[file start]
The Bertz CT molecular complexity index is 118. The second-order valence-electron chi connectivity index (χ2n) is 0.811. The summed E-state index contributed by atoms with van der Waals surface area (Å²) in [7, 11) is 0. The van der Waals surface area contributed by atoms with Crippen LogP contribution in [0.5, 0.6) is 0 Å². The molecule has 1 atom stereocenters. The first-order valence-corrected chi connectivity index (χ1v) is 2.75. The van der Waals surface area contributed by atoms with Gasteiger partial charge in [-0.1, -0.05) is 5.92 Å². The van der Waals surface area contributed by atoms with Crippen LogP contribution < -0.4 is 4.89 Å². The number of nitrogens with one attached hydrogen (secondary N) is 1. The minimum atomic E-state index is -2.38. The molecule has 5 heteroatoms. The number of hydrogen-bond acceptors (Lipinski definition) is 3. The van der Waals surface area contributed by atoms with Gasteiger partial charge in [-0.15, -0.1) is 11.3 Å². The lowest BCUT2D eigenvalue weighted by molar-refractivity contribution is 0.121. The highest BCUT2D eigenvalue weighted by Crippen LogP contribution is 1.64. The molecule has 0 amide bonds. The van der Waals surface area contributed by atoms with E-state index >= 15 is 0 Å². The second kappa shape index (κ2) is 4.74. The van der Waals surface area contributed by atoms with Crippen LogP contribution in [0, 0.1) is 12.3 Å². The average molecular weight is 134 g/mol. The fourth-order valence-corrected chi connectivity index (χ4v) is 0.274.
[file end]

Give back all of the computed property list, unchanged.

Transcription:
The Bertz CT molecular complexity index is 118. The second-order valence-electron chi connectivity index (χ2n) is 0.811. The summed E-state index contributed by atoms with van der Waals surface area (Å²) in [7, 11) is 0. The van der Waals surface area contributed by atoms with Crippen LogP contribution in [0.5, 0.6) is 0 Å². The molecule has 1 atom stereocenters. The first-order valence-corrected chi connectivity index (χ1v) is 2.75. The van der Waals surface area contributed by atoms with Gasteiger partial charge in [-0.1, -0.05) is 5.92 Å². The van der Waals surface area contributed by atoms with Crippen LogP contribution < -0.4 is 4.89 Å². The number of nitrogens with one attached hydrogen (secondary N) is 1. The minimum atomic E-state index is -2.38. The molecule has 5 heteroatoms. The number of hydrogen-bond acceptors (Lipinski definition) is 3. The van der Waals surface area contributed by atoms with Gasteiger partial charge in [-0.15, -0.1) is 11.3 Å². The lowest BCUT2D eigenvalue weighted by molar-refractivity contribution is 0.121. The highest BCUT2D eigenvalue weighted by Crippen LogP contribution is 1.64. The molecule has 0 amide bonds. The van der Waals surface area contributed by atoms with E-state index >= 15 is 0 Å². The second kappa shape index (κ2) is 4.74. The van der Waals surface area contributed by atoms with Crippen LogP contribution in [0, 0.1) is 12.3 Å². The average molecular weight is 134 g/mol. The fourth-order valence-corrected chi connectivity index (χ4v) is 0.274.